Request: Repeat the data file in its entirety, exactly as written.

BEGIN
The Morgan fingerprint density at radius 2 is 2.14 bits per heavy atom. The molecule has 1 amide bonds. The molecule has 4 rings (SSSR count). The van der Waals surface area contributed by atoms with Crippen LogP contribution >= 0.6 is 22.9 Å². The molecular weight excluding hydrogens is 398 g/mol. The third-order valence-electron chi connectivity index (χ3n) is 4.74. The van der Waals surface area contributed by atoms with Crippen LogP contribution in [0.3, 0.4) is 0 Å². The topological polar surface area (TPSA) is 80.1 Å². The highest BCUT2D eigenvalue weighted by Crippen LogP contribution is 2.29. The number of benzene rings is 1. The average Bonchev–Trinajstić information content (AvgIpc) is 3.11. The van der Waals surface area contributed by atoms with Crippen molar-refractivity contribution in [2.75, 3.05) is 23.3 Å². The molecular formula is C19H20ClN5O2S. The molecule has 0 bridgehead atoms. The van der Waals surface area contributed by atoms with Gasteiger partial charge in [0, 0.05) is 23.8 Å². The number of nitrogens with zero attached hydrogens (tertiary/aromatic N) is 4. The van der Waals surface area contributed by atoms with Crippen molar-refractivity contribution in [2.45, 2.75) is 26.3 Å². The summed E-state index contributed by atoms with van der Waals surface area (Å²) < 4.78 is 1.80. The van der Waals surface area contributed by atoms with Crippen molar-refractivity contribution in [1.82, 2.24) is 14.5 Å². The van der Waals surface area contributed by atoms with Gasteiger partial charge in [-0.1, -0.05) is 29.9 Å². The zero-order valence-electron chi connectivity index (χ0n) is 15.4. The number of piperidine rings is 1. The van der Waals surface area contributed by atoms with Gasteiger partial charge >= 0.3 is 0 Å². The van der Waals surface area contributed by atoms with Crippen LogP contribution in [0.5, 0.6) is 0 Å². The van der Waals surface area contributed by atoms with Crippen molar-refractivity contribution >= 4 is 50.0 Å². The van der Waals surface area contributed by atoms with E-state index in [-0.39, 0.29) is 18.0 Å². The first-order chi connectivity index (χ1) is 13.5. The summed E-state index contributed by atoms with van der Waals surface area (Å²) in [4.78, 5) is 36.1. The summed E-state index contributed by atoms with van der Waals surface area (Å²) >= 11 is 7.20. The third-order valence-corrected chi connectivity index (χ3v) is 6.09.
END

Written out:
The Morgan fingerprint density at radius 2 is 2.14 bits per heavy atom. The molecule has 1 amide bonds. The molecule has 4 rings (SSSR count). The van der Waals surface area contributed by atoms with Crippen LogP contribution >= 0.6 is 22.9 Å². The molecular weight excluding hydrogens is 398 g/mol. The third-order valence-electron chi connectivity index (χ3n) is 4.74. The van der Waals surface area contributed by atoms with Crippen LogP contribution in [0.3, 0.4) is 0 Å². The topological polar surface area (TPSA) is 80.1 Å². The highest BCUT2D eigenvalue weighted by Crippen LogP contribution is 2.29. The number of benzene rings is 1. The average Bonchev–Trinajstić information content (AvgIpc) is 3.11. The van der Waals surface area contributed by atoms with Crippen molar-refractivity contribution in [2.75, 3.05) is 23.3 Å². The molecular formula is C19H20ClN5O2S. The molecule has 0 bridgehead atoms. The van der Waals surface area contributed by atoms with Gasteiger partial charge in [0, 0.05) is 23.8 Å². The number of nitrogens with zero attached hydrogens (tertiary/aromatic N) is 4. The van der Waals surface area contributed by atoms with Crippen molar-refractivity contribution in [2.45, 2.75) is 26.3 Å². The summed E-state index contributed by atoms with van der Waals surface area (Å²) < 4.78 is 1.80. The van der Waals surface area contributed by atoms with Crippen molar-refractivity contribution in [1.82, 2.24) is 14.5 Å². The van der Waals surface area contributed by atoms with Gasteiger partial charge in [-0.1, -0.05) is 29.9 Å². The zero-order valence-electron chi connectivity index (χ0n) is 15.4. The number of piperidine rings is 1. The van der Waals surface area contributed by atoms with Gasteiger partial charge >= 0.3 is 0 Å². The van der Waals surface area contributed by atoms with Crippen LogP contribution in [0.5, 0.6) is 0 Å². The van der Waals surface area contributed by atoms with Crippen molar-refractivity contribution >= 4 is 50.0 Å². The van der Waals surface area contributed by atoms with E-state index in [-0.39, 0.29) is 18.0 Å². The first-order chi connectivity index (χ1) is 13.5. The summed E-state index contributed by atoms with van der Waals surface area (Å²) in [4.78, 5) is 36.1. The summed E-state index contributed by atoms with van der Waals surface area (Å²) >= 11 is 7.20. The third-order valence-corrected chi connectivity index (χ3v) is 6.09.